Prior to Corporation's existence MFP trade was in private hands. They were unconcerned about the plight of MFP collectors in their pursuit for more profits. The Corporation took up trade of MFP (collection/procurement and marketing) as its main objective. This had substantial bearing on tribal economy. The state provided due legitimacy and support to it by promulgating the Gujarat MFP Trade Nationalization Act, 1979. The Article 19 (6) (II), Fundamental Rights and Article 46 Directive Principles of State Policy, Constitution of India provide for this . Through this Act, the trade of four MFPs viz., the Timru leaf, Mahuwa flower, Doli and Gums was denationalized in Gujarat.
In the wake of 73rd constitutional amendment and the amendment to the Gujarat Panchayats Act in 1998, Corporation now trades in MFP from Scheduled areas on behalf of Gram Panchayats/Sabhas on a no-profit no-loss principle.
Over seventy five MFPs (including the non-nationalized ones) are now being collected. This translates into higher income to tribal close to his homestead during lean period. Currently Corporation is paying over Rs. 1000 lacs annually to primary collectors for procurement. This translates into two million employment days in rural and forest areas.
The business of Minor Forest Produce i.e. Timru leaves, Mahuda Flowers, MahudaDoli and all types of Gums has been nationalized by the State Goverment by passing the Gujarat Minor Forest Produce Trade Nationalization Act, 1979. Under this Act, Gujarat State Forest Development Corporation Ltd. has been appointed as the sole agent of Government to purchase, sell and transport these M.F.P.s in the State. Further, taking resource to Articles 19(I)(9) of the Constitution of India, the Hon'ble High Court of Gujarat has in it's recent verdict upheld the monopolistic position of Corporation for the benefits of tribals. This part, Article 46 of the Constitution enjoins the state to promote the economic interest of the weaker sections of the people particularly the scheduled castes and scheduled tribe to protect them from social injustice and all forms of exploitation.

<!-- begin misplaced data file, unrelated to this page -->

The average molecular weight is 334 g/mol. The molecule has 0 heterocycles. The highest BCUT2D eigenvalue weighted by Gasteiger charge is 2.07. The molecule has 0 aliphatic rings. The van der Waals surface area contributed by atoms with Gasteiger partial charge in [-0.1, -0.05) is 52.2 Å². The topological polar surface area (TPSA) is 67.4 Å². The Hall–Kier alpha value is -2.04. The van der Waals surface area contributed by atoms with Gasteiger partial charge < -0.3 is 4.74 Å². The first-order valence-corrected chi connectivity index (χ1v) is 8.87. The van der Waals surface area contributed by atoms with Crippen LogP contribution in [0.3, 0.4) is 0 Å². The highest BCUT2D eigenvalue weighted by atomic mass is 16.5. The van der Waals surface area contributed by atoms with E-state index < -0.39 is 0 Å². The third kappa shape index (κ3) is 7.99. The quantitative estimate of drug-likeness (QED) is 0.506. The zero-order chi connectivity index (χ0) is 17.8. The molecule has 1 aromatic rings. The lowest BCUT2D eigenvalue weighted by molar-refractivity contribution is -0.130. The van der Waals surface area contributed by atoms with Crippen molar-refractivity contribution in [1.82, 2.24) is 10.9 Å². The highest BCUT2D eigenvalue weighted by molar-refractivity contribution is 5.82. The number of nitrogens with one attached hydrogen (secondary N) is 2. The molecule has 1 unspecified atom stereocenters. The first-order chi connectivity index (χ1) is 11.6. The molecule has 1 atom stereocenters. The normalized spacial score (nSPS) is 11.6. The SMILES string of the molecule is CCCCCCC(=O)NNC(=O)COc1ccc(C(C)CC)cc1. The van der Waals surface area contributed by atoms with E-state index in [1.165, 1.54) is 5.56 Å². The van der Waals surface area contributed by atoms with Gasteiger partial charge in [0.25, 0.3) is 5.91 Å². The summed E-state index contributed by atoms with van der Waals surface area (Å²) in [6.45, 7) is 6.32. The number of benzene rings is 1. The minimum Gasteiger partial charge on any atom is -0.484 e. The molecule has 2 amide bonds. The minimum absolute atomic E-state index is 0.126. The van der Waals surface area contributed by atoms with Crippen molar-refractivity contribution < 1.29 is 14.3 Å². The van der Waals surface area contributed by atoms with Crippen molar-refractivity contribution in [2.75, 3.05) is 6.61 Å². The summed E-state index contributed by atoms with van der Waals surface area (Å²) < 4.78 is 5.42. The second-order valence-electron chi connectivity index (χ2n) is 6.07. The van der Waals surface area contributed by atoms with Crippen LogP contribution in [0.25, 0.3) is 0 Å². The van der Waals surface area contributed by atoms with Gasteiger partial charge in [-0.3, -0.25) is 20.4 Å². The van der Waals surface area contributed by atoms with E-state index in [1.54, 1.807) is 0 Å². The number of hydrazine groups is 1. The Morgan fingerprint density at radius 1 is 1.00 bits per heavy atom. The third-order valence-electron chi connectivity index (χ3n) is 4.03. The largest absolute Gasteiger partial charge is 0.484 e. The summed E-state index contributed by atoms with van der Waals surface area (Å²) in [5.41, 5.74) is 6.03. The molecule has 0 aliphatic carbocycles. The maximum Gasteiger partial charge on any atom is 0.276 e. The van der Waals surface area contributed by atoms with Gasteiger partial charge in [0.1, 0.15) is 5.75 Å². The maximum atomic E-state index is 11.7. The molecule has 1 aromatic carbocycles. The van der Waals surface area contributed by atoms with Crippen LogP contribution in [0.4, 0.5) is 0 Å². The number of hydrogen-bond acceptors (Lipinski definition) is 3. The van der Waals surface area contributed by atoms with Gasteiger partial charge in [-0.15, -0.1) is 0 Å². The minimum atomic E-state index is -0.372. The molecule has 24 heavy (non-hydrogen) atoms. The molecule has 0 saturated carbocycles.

Initially, only Timru leaves, Mahuda Flowers, Mahuda Seeds, Gums were collected. Now, in addition, 96 commodities (Non-nationalized M.F.P.s) are also collected. Collection rates have been increased progressively by taking into consideration prevailing market rates, demand and supply of M.F.Ps collection rates of 13 Nationalized M.F.Ps are fixed by the Government on recommendation by the Advisory Committee constituted under Gujarat Minor Forest Produce Trade Nationalization Act, 1979 and published in Government Gazette during December for each calandar year through Notifications and collection rates of Non-nationalized M.F.Ps are fixed by the Managing Director on recommendation of the Technical Committee of the Corporation.
After collection, M.F.Ps are stored in Corporation's godowns and sold through traders and if necessary by open auction and negotiations. After two to three attempts of Tender's Sale, M.F.Ps are sold by taking offers from the traders/merchants. Timru Units are sold with notified bags through tender and open auction and after 3-4 attempts of tender sale, un-sold Timru Units are worked departmentally. Timru Leaves, thus collected are sold by tender and open auction.
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